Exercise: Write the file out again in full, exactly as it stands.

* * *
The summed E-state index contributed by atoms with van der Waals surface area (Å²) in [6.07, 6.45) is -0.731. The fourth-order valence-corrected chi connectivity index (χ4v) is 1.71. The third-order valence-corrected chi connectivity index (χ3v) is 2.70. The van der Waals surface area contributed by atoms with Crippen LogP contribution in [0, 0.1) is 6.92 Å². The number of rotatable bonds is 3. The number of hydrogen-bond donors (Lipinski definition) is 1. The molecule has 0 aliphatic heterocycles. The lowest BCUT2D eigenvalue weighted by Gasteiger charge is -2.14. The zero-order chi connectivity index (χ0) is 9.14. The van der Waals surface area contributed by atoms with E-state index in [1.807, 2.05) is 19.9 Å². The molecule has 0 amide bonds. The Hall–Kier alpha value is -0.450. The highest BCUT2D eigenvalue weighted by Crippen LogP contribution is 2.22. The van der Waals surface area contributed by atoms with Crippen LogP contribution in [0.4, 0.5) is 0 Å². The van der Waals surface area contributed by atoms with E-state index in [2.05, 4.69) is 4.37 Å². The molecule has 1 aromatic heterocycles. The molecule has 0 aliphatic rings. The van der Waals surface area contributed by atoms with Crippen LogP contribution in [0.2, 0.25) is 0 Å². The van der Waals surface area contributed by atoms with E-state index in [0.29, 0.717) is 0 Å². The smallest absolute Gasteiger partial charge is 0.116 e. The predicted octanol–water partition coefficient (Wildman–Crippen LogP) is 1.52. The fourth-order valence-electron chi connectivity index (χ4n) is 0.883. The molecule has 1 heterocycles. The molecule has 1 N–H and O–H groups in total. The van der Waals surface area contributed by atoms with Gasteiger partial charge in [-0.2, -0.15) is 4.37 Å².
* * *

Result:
The summed E-state index contributed by atoms with van der Waals surface area (Å²) in [6.07, 6.45) is -0.731. The fourth-order valence-corrected chi connectivity index (χ4v) is 1.71. The third-order valence-corrected chi connectivity index (χ3v) is 2.70. The van der Waals surface area contributed by atoms with Crippen LogP contribution in [0, 0.1) is 6.92 Å². The number of rotatable bonds is 3. The number of hydrogen-bond donors (Lipinski definition) is 1. The molecule has 0 aliphatic heterocycles. The lowest BCUT2D eigenvalue weighted by Gasteiger charge is -2.14. The zero-order chi connectivity index (χ0) is 9.14. The van der Waals surface area contributed by atoms with E-state index in [1.807, 2.05) is 19.9 Å². The molecule has 0 amide bonds. The Hall–Kier alpha value is -0.450. The highest BCUT2D eigenvalue weighted by Crippen LogP contribution is 2.22. The van der Waals surface area contributed by atoms with Crippen LogP contribution in [0.4, 0.5) is 0 Å². The van der Waals surface area contributed by atoms with E-state index in [2.05, 4.69) is 4.37 Å². The molecule has 1 aromatic heterocycles. The molecule has 0 aliphatic rings. The van der Waals surface area contributed by atoms with Crippen LogP contribution in [0.2, 0.25) is 0 Å². The van der Waals surface area contributed by atoms with E-state index in [0.29, 0.717) is 0 Å². The smallest absolute Gasteiger partial charge is 0.116 e. The predicted octanol–water partition coefficient (Wildman–Crippen LogP) is 1.52. The fourth-order valence-electron chi connectivity index (χ4n) is 0.883. The molecule has 1 heterocycles. The molecule has 1 N–H and O–H groups in total. The van der Waals surface area contributed by atoms with Gasteiger partial charge in [-0.2, -0.15) is 4.37 Å².